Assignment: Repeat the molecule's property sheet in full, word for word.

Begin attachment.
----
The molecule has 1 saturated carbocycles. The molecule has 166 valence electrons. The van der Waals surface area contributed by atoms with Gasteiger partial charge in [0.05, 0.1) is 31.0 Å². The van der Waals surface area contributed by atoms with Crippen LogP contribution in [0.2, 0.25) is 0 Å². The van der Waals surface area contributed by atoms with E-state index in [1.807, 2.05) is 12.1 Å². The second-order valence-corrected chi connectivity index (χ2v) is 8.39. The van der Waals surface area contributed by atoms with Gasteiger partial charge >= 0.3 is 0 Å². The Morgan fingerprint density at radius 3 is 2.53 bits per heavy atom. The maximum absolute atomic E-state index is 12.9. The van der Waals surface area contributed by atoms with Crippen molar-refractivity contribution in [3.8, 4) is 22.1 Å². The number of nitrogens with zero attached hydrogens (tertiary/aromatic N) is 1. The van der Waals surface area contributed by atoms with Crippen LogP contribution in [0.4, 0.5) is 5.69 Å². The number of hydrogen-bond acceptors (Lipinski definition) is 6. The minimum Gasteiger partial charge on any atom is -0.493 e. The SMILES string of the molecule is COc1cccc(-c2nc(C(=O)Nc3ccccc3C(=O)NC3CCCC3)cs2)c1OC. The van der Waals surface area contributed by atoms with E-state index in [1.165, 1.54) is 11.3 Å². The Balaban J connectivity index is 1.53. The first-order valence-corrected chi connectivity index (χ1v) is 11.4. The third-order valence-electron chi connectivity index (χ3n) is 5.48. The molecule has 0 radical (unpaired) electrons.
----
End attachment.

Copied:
The molecule has 1 saturated carbocycles. The molecule has 166 valence electrons. The van der Waals surface area contributed by atoms with Gasteiger partial charge in [0.05, 0.1) is 31.0 Å². The van der Waals surface area contributed by atoms with Crippen LogP contribution in [0.2, 0.25) is 0 Å². The van der Waals surface area contributed by atoms with E-state index in [1.807, 2.05) is 12.1 Å². The second-order valence-corrected chi connectivity index (χ2v) is 8.39. The van der Waals surface area contributed by atoms with Gasteiger partial charge >= 0.3 is 0 Å². The Morgan fingerprint density at radius 3 is 2.53 bits per heavy atom. The maximum absolute atomic E-state index is 12.9. The van der Waals surface area contributed by atoms with Crippen molar-refractivity contribution in [3.8, 4) is 22.1 Å². The number of nitrogens with zero attached hydrogens (tertiary/aromatic N) is 1. The van der Waals surface area contributed by atoms with Crippen LogP contribution in [0.4, 0.5) is 5.69 Å². The number of hydrogen-bond acceptors (Lipinski definition) is 6. The minimum Gasteiger partial charge on any atom is -0.493 e. The SMILES string of the molecule is COc1cccc(-c2nc(C(=O)Nc3ccccc3C(=O)NC3CCCC3)cs2)c1OC. The van der Waals surface area contributed by atoms with E-state index in [1.165, 1.54) is 11.3 Å². The Balaban J connectivity index is 1.53. The first-order valence-corrected chi connectivity index (χ1v) is 11.4. The third-order valence-electron chi connectivity index (χ3n) is 5.48. The molecule has 0 radical (unpaired) electrons.